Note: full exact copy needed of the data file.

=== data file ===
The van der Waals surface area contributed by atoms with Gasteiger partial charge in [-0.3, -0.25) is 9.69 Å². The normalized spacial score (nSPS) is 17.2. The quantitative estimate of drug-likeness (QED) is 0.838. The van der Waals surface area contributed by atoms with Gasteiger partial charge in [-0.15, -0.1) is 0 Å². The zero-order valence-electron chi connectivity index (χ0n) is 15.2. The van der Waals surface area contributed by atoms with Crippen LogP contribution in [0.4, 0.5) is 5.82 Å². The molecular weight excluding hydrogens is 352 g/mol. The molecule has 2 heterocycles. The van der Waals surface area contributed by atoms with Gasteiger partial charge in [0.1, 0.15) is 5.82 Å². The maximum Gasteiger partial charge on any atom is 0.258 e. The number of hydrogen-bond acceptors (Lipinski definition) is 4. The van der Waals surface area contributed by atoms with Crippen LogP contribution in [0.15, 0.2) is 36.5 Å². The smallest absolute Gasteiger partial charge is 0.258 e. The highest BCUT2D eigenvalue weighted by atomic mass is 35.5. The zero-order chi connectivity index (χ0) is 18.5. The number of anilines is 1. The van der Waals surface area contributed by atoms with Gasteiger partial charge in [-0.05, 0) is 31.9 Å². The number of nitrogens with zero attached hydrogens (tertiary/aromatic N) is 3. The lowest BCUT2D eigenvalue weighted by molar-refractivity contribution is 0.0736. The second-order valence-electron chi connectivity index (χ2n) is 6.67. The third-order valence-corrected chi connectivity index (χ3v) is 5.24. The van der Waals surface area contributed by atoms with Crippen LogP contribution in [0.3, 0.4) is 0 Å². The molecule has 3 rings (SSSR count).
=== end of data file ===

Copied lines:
The van der Waals surface area contributed by atoms with Gasteiger partial charge in [-0.3, -0.25) is 9.69 Å². The normalized spacial score (nSPS) is 17.2. The quantitative estimate of drug-likeness (QED) is 0.838. The van der Waals surface area contributed by atoms with Gasteiger partial charge in [-0.15, -0.1) is 0 Å². The zero-order valence-electron chi connectivity index (χ0n) is 15.2. The van der Waals surface area contributed by atoms with Crippen LogP contribution in [0.4, 0.5) is 5.82 Å². The molecular weight excluding hydrogens is 352 g/mol. The molecule has 2 heterocycles. The van der Waals surface area contributed by atoms with Gasteiger partial charge in [0.1, 0.15) is 5.82 Å². The maximum Gasteiger partial charge on any atom is 0.258 e. The number of hydrogen-bond acceptors (Lipinski definition) is 4. The van der Waals surface area contributed by atoms with Crippen LogP contribution in [0.15, 0.2) is 36.5 Å². The smallest absolute Gasteiger partial charge is 0.258 e. The highest BCUT2D eigenvalue weighted by atomic mass is 35.5. The zero-order chi connectivity index (χ0) is 18.5. The number of anilines is 1. The van der Waals surface area contributed by atoms with Gasteiger partial charge in [-0.05, 0) is 31.9 Å². The number of nitrogens with zero attached hydrogens (tertiary/aromatic N) is 3. The lowest BCUT2D eigenvalue weighted by molar-refractivity contribution is 0.0736. The second-order valence-electron chi connectivity index (χ2n) is 6.67. The third-order valence-corrected chi connectivity index (χ3v) is 5.24. The van der Waals surface area contributed by atoms with Crippen LogP contribution in [0.3, 0.4) is 0 Å². The molecule has 3 rings (SSSR count).